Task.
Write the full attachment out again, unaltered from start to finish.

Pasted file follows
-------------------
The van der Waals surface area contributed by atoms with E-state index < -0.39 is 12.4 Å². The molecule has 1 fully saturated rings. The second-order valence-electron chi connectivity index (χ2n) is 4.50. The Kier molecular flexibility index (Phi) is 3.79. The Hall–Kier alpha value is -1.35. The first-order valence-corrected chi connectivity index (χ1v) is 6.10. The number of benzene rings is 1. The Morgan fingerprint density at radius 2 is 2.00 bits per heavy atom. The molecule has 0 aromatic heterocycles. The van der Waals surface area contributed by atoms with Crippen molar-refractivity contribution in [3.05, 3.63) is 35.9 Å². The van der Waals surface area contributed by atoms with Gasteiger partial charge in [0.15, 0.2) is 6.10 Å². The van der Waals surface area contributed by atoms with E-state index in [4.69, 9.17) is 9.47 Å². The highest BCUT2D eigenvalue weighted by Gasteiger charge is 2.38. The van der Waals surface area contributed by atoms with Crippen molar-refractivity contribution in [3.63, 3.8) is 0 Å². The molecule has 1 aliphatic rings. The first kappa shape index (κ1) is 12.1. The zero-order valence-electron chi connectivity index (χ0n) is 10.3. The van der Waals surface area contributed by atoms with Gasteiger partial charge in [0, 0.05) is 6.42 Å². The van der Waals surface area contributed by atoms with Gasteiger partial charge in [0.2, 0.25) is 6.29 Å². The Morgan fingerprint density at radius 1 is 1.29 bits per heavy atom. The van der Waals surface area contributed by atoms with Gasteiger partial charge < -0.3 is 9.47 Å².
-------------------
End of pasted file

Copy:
The van der Waals surface area contributed by atoms with E-state index < -0.39 is 12.4 Å². The molecule has 1 fully saturated rings. The second-order valence-electron chi connectivity index (χ2n) is 4.50. The Kier molecular flexibility index (Phi) is 3.79. The Hall–Kier alpha value is -1.35. The first-order valence-corrected chi connectivity index (χ1v) is 6.10. The number of benzene rings is 1. The Morgan fingerprint density at radius 2 is 2.00 bits per heavy atom. The molecule has 0 aromatic heterocycles. The van der Waals surface area contributed by atoms with Crippen molar-refractivity contribution in [3.05, 3.63) is 35.9 Å². The van der Waals surface area contributed by atoms with Gasteiger partial charge in [0.15, 0.2) is 6.10 Å². The van der Waals surface area contributed by atoms with E-state index in [4.69, 9.17) is 9.47 Å². The highest BCUT2D eigenvalue weighted by Gasteiger charge is 2.38. The van der Waals surface area contributed by atoms with Crippen molar-refractivity contribution in [3.63, 3.8) is 0 Å². The molecule has 1 aliphatic rings. The first kappa shape index (κ1) is 12.1. The zero-order valence-electron chi connectivity index (χ0n) is 10.3. The van der Waals surface area contributed by atoms with Gasteiger partial charge in [0, 0.05) is 6.42 Å². The van der Waals surface area contributed by atoms with Gasteiger partial charge in [0.2, 0.25) is 6.29 Å². The Morgan fingerprint density at radius 1 is 1.29 bits per heavy atom. The van der Waals surface area contributed by atoms with Gasteiger partial charge < -0.3 is 9.47 Å².